Encyclopedia Astronautica
Echo



echo.jpg
Echo
Credit: NASA
American passive communications satellite. 2 launches, 1960.05.13 (Echo 1) and 1960.08.12 (Echo 1). The Echo satellites were NASA's first experimental communications satellite project.

Each spacecraft was a large metallized balloon designed to act as a passive communications reflector to bounce communication signals transmitted from one point on Earth to another.

Following the failure of the launch vehicle carrying Echo 1, Echo 1A (commonly referred to as Echo 1) was successfully orbited, and was used to redirect transcontinental and intercontinental telephone, radio, and television signals. The success of Echo 1A proved that microwave transmission to and from satellites in space was understood and demonstrated the promise of communications satellites. The vehicle also provided data for the calculation of atmospheric density and solar pressure due to its large area-to-mass ratio. Echo 1A was visible to the unaided eye over most of the Earth (brighter than most stars) and was probably seen by more people than any other man-made object in space. Echo 2 continued the passive communications experiments, and also investigated the dynamics of large spacecraft and was used for global geometric geodesy. Although NASA abandoned passive communications systems in favor of active satellites following Echo 2, the Echo systems demonstrated several ground station and tracking technologies that would be used by active systems. Echo 1A re-entered on May 24, 1968 followed by Echo 2 on June 7, 1969.

Echo 1 and 1A were 30.5 m diameter balloons made of 0.0127 mm thick mylar polyester film. A set of 107.9-MHz beacon transmitters were carried for telemetry. The transmitters were powered by five nickel-cadmium batteries that were charged by 70 solar cells mounted on the balloon. Echo 2 was a 41.1 m diameter mylar balloon that used an improved inflation system to improve the balloon's smoothness and sphericity. Instrumentation included temperature sensors to monitor the balloon's skin temperature and pressure sensors to monitor the balloon's internal pressure. A beacon system, consisting of two transmitter assemblies, provided tracking and telemetry signals. The beacon system used solar cell panels for power and had a minimum power output of 45 mW at 136.17 MHz and 136.02 MHz. No scientific payloads were carried on any of the missions. Echo 1's surface was used to reflect 960 and 2390 Mhz signals. Echo 2 experimenters utilized 162 Mhz signals.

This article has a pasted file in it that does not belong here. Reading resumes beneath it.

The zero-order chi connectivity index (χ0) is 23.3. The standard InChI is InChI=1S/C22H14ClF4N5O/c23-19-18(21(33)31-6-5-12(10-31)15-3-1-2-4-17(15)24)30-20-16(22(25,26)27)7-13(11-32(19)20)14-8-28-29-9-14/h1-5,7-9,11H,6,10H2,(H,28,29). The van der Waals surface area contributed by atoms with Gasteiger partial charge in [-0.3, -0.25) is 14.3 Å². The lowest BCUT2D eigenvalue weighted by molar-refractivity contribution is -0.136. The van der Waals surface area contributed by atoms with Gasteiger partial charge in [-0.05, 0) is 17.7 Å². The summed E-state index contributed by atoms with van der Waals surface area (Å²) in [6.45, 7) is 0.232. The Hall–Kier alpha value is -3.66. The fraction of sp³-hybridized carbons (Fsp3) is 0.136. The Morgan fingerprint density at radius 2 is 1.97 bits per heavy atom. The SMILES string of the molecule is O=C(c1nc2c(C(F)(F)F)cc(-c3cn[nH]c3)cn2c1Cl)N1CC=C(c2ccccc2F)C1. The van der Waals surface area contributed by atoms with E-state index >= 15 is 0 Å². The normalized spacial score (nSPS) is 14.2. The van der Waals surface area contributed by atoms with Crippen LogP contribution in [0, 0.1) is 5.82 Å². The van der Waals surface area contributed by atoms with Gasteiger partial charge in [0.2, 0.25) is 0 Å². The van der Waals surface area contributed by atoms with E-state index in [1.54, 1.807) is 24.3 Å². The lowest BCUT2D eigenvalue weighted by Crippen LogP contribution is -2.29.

Gross mass: 66 kg (145 lb).
Height: 41.10 m (134.80 ft).
First Launch: 1960.05.13.
Last Launch: 1960.08.12.
Number: 2 .

More... - Chronology...


Associated Countries
See also
  • Delta The Delta launch vehicle was America's longest-lived, most reliable, and lowest-cost space launch vehicle. Development began in 1955 and it continued in service in the 21st Century despite numerous candidate replacements. More...

Associated Launch Vehicles
  • Delta American orbital launch vehicle. The Delta launch vehicle was America's longest-lived, most reliable, and lowest-cost space launch vehicle. Delta began as Thor, a crash December 1955 program to produce an intermediate range ballistic missile using existing components, which flew thirteen months after go-ahead. Fifteen months after that, a space launch version flew, using an existing upper stage. The addition of solid rocket boosters allowed the Thor core and Able/Delta upper stages to be stretched. Costs were kept down by using first and second-stage rocket engines surplus to the Apollo program in the 1970's. Continuous introduction of new 'existing' technology over the years resulted in an incredible evolution - the payload into a geosynchronous transfer orbit increasing from 68 kg in 1962 to 3810 kg by 2002. Delta survived innumerable attempts to kill the program and replace it with 'more rationale' alternatives. By 2008 nearly 1,000 boosters had flown over a fifty-year career, and cancellation was again announced. More...
  • Thor Delta American orbital launch vehicle. Commercial name for the military's Thor-Delta. The name of the Delta second stage eventually was applied to subsequent commercial follow-ons. More...

Associated Manufacturers and Agencies
  • NASA American agency overseeing development of rockets and spacecraft. National Aeronautics and Space Administration, USA, USA. More...
  • NASA Langley American agency overseeing development of rockets and spacecraft. Langley, USA. More...
  • Grumman American manufacturer of rockets and spacecraft. Grumman, Great River, NY, USA. More...

Bibliography